sunsetfire-09

Nolensville Volunteer Fire Department chief Brian Moat leads a department vehicle down a driveway after working a house fire March 27, 2019, at 1678 Sunset Road in Nolensville.

Volunteer Fire Chief Brian Moat disclosed his imminent resignation Saturday, April 6, effective midnight, during an interview at E&B Coffee Roasters in Nolensville with the Nolensville Home Page.

Moat says his decision to step down has been coming for months, but the April 6 Board of Mayor and Alderman (BOMA) meeting was the last straw.

Town leaders approved the first reading of the proposed town budget Thursday, which did not include Moat’s requests to fund paid personnel for the volunteer department.

“They can sit and say, ‘We support the fire department,’ but the other night was a prime example of how they don’t,” Moat said Saturday. “I’m leaving because I can no longer justify putting in full-time-plus hours as a volunteer fire chief in a town where the leadership does not support nor value meeting the demands of the community.”

Moat had said he would tell members of the NVFD following the group’s annual awards banquet Saturday night.

Moat says he will appoint Assistant Chief Maury Gottlieb as the interim fire chief until the members of the Nolensville Volunteer Fire Department (NVFD) could vote on new leadership. He plans to stick around for a few weeks in an advisory role to help ease the transition.

Despite his belief that town leaders planned to work with him to work toward a combination department, Moat said his months of providing the town with grant information and increased call volume data have not been enough to turn the tide.

“This plan was not conceived overnight,” Moat said. “It had been planned and talked about and discussed. I’d gone to the mayor months ago and asked … to let us start stipending members out of our budget so we could ensure coverage, and he said, ‘Absolutely not.’”

Leaders said the money to fund a combination fire department is not readily available, citing Moat’s original budget request of more than $1 million.

“When you want to justify that you don’t want to spend any money, then you’re gonna pull out that $1.3 million initially proposed budget and say, ‘We can’t afford it.’” Moat said.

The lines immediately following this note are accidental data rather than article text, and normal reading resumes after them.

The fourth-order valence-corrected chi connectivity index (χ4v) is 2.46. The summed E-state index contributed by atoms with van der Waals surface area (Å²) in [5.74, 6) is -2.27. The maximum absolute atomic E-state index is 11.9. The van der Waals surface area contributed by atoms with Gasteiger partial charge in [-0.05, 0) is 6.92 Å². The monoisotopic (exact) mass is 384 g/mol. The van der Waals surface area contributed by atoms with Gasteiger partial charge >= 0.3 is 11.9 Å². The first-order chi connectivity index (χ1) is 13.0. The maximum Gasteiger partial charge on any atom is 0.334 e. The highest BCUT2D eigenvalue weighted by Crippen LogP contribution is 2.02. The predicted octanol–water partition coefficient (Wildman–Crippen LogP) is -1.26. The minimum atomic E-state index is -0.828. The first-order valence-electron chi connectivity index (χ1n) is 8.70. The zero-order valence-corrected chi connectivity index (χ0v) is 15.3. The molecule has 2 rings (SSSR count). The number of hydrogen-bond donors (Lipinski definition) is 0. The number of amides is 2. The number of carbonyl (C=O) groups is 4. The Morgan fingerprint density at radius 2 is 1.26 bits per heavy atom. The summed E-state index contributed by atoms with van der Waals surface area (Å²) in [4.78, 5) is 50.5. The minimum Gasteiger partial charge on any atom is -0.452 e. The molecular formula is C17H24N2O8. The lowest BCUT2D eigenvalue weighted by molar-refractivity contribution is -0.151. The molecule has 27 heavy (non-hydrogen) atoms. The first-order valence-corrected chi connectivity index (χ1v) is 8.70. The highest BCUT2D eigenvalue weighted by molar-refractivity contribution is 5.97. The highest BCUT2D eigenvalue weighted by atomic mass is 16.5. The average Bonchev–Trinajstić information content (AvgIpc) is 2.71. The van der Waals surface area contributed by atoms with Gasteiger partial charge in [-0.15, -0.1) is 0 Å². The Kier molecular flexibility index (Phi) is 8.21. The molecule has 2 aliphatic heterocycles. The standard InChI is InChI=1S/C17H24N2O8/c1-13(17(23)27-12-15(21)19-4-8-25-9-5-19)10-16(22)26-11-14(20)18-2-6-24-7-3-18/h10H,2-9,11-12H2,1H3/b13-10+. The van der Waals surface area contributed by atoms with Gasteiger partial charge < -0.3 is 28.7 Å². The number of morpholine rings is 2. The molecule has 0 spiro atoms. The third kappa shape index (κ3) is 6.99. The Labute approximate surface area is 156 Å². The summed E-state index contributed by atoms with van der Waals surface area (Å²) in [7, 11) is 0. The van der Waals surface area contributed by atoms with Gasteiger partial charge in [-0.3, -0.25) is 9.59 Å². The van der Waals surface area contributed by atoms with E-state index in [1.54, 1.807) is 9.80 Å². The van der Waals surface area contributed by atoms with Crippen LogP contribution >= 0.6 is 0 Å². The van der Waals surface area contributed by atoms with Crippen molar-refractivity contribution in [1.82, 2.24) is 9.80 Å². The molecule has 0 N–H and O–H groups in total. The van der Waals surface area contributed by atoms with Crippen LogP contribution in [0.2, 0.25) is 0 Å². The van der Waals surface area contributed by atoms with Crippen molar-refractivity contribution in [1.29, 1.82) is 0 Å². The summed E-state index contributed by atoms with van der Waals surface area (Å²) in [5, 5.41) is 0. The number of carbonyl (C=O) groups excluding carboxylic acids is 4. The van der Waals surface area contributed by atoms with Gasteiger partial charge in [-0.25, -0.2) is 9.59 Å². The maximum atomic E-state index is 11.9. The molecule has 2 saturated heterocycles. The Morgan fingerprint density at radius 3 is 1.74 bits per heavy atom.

Moat said he drafted an amended budget, at the request of Vice Mayor Jason Patrick, which he says was closer to $600,000.

A few members of the BOMA said during Thursday’s meeting that they had never seen a copy of the amended budget.

“My question is this: ‘How can we expect our town leaders, the BOMA members who set the policies and the rules, to…formally make good decisions, solid affirmed decisions, if they’re not getting all the facts and all the information?’” Moat said. “With that, I just don’t have the time nor the capability to go on being part of a system that finds it easier just to say, ‘No.’”

Moat has been with the NVFD for three years, first as the president of the board of directors and then chief since February of 2017. He is a full-time firefighter in Nashville, working about 56 hours a week before he ever puts on his chief hat in Nolensville. Between his full-time job and his position as chief, very little time was left for his personal life.

Moat says his busy schedule takes time away from his family and his cattle farm business. There are many times when Moat’s work schedule in Nashville means he can’t respond to a call in Nolensville. He says he doesn’t feel like his immediate departure as chief will put any “undue hardship” on the department.

“I think, at this point, with everything that’s gone on and all the PR and all the social media, a clean break is probably the best way to do this and just distance myself from the department officially,” Moat said. “I feel a clean break at this point is probably most beneficial for all parties, including myself.”

While Moat says the volunteer membership has increased during his time at the department, so too have the number of calls. As a result, he said the amount of commitment by volunteers was “steadily decreasing.”

With less volunteer commitment, there’s no guarantee someone will be on the other end when the community calls for help.

“We are a volunteer department,” Moat said. “At any moment, no volunteers could show up [to a call].”

Moat says he has tried a number of solutions to ensure the volunteer department was adequately staffed at all times, such as implementing a schedule and mandatory staffing. But Moat says these plans “ultimately force the volunteers out.”

Moat said when he took over as the volunteer chief, he never thought he was the right person for the job in the long term. That’s why, Moat said, he never meant to take the paid chief position he was proposing for the FY 2019-2020 budget.

“I think that this town needs a fire chief from out of the area who does not know anybody in the system and has the experience of running a combination department to come in here and transition the town to a combination department,” Moat said.

Moat said he anticipates some community fallout from his decision to step down, but for him, it’s time.

“I’ve done my part, I’ve committed my energy and my time for a long time, and the time has come. I’ve warned [town leaders] that it’s been coming, I’ve told them, and I think they took it like most things that they do, with a tone deaf stance or a blind eye,” Moat said. “And the time is here.”

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